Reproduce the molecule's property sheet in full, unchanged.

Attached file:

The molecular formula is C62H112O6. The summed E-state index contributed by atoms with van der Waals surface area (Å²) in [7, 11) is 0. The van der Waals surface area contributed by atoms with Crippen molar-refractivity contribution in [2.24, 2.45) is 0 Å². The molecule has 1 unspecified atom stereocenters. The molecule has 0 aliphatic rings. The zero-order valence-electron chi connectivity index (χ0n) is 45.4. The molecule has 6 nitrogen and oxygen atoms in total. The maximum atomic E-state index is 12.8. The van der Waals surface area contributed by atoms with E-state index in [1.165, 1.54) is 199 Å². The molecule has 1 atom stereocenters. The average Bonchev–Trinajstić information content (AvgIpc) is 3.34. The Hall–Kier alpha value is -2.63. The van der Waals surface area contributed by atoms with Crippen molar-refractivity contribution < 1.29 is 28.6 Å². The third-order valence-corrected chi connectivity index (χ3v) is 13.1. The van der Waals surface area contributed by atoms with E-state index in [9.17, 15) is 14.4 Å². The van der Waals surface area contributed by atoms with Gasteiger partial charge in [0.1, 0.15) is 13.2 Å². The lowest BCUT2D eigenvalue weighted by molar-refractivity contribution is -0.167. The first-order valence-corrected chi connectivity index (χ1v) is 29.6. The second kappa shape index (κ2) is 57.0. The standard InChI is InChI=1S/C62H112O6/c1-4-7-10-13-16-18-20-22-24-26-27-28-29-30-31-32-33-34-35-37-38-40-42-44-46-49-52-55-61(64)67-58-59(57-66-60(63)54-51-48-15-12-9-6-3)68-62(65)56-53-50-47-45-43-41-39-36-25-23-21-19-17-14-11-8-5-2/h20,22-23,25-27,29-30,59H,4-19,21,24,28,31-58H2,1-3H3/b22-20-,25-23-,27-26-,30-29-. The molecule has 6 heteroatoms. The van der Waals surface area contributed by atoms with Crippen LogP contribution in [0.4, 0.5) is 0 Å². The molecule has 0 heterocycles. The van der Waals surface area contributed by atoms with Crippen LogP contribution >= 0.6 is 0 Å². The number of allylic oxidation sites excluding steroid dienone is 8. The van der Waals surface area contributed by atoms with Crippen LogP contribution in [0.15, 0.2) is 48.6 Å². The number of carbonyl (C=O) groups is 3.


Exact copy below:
The molecular formula is C62H112O6. The summed E-state index contributed by atoms with van der Waals surface area (Å²) in [7, 11) is 0. The van der Waals surface area contributed by atoms with Crippen molar-refractivity contribution in [2.24, 2.45) is 0 Å². The molecule has 1 unspecified atom stereocenters. The molecule has 0 aliphatic rings. The zero-order valence-electron chi connectivity index (χ0n) is 45.4. The molecule has 6 nitrogen and oxygen atoms in total. The maximum atomic E-state index is 12.8. The van der Waals surface area contributed by atoms with E-state index in [1.165, 1.54) is 199 Å². The molecule has 1 atom stereocenters. The average Bonchev–Trinajstić information content (AvgIpc) is 3.34. The Hall–Kier alpha value is -2.63. The van der Waals surface area contributed by atoms with Crippen molar-refractivity contribution < 1.29 is 28.6 Å². The third-order valence-corrected chi connectivity index (χ3v) is 13.1. The van der Waals surface area contributed by atoms with E-state index in [9.17, 15) is 14.4 Å². The van der Waals surface area contributed by atoms with Gasteiger partial charge in [0.1, 0.15) is 13.2 Å². The lowest BCUT2D eigenvalue weighted by molar-refractivity contribution is -0.167. The first-order valence-corrected chi connectivity index (χ1v) is 29.6. The second kappa shape index (κ2) is 57.0. The standard InChI is InChI=1S/C62H112O6/c1-4-7-10-13-16-18-20-22-24-26-27-28-29-30-31-32-33-34-35-37-38-40-42-44-46-49-52-55-61(64)67-58-59(57-66-60(63)54-51-48-15-12-9-6-3)68-62(65)56-53-50-47-45-43-41-39-36-25-23-21-19-17-14-11-8-5-2/h20,22-23,25-27,29-30,59H,4-19,21,24,28,31-58H2,1-3H3/b22-20-,25-23-,27-26-,30-29-. The molecule has 6 heteroatoms. The van der Waals surface area contributed by atoms with Crippen LogP contribution in [0.4, 0.5) is 0 Å². The molecule has 0 heterocycles. The van der Waals surface area contributed by atoms with Crippen LogP contribution >= 0.6 is 0 Å². The number of allylic oxidation sites excluding steroid dienone is 8. The van der Waals surface area contributed by atoms with Crippen LogP contribution in [0.15, 0.2) is 48.6 Å². The number of carbonyl (C=O) groups is 3.